In Book five we find Henry and Catherine in the mountains of Switzerland during the winter, enjoying the serenity of domestic life. The people in the surrounding villages are cheerful. The main obstacle in their life is Catherine’s pregnancy and they don’t know yet what to do with the child. "She won’t come between us, will she?” asked Catherine. Nevertheless when spring comes the couple move into a nearby town where there is a hospital. Henry begins to box at a local gym and his wife buys baby clothes, but they both have the feeling that with the baby coming so soon they cannot waste any time together. After a few weeks Catherine feels that the pains began to come. Henry decided to take her to the hospital. She spends in labor for hours, but the baby doesn’t want to come. The doctors decide that a Caesarean section is the best option to save both Catherine and the baby. Henry tells the nurse that he hadn’t wanted a boy and rushes inside to see Catherine. But the baby turn out to be dead, strangled by its corn. Henry goes to dinner and reads in the paper about some success on the British front. When he returns, he learns that Catherine has had a hemorrhage. The doctor couldn’t stop it. Catherine is dying and asks him never to say the things he said to her to anyone else. Alone Henry walks through the rain back to the hotel. Henry comes back to a real life when Catherine and her baby die during childbirth.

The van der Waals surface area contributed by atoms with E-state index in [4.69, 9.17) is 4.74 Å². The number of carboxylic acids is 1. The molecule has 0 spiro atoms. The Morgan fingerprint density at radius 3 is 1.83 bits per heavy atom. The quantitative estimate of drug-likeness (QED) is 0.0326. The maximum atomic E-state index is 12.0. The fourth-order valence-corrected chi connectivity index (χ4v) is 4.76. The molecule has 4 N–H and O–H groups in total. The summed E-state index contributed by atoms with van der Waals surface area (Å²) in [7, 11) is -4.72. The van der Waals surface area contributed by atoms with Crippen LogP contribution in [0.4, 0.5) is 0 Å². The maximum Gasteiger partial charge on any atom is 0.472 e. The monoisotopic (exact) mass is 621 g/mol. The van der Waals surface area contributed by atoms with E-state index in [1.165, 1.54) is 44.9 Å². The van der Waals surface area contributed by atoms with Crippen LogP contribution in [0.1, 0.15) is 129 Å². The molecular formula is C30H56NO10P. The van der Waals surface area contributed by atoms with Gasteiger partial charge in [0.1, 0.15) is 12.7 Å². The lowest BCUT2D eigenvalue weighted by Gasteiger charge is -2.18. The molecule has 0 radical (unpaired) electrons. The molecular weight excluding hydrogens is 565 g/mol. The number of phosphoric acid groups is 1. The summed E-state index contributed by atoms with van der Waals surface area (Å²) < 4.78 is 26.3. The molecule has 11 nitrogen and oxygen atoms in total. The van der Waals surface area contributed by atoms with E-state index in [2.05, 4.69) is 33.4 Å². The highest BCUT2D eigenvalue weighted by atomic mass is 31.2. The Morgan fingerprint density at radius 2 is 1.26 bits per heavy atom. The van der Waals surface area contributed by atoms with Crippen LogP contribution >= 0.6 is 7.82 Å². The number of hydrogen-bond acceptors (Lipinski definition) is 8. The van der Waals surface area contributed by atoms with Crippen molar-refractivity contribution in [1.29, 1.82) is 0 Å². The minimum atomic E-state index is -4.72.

(by Tanya)

This is the last book and its rather pessimistic and dramatic. In the beginning we see this happy life of our main characters – Catherine and Frederick in the mountains of Switzerland. Everything is nice, the main character prepared to become parents. They were both happy.

But the tragedy came  very unexpectedly. the doctors had to do a Caesarian. When the baby was born Frederick  wasn’t happy. He thought only about Catherine and the baby was not important for him. He would know that his baby died later. And his wife, Catherine had a hemorrhage. He understood that his wife in a big danger and she could die. 

The story ended by the death of Cathrine. Cathrine was Federick’s religion. He shocked. He was depressed, despondent. His happy life ruined.

(by Megastarosta)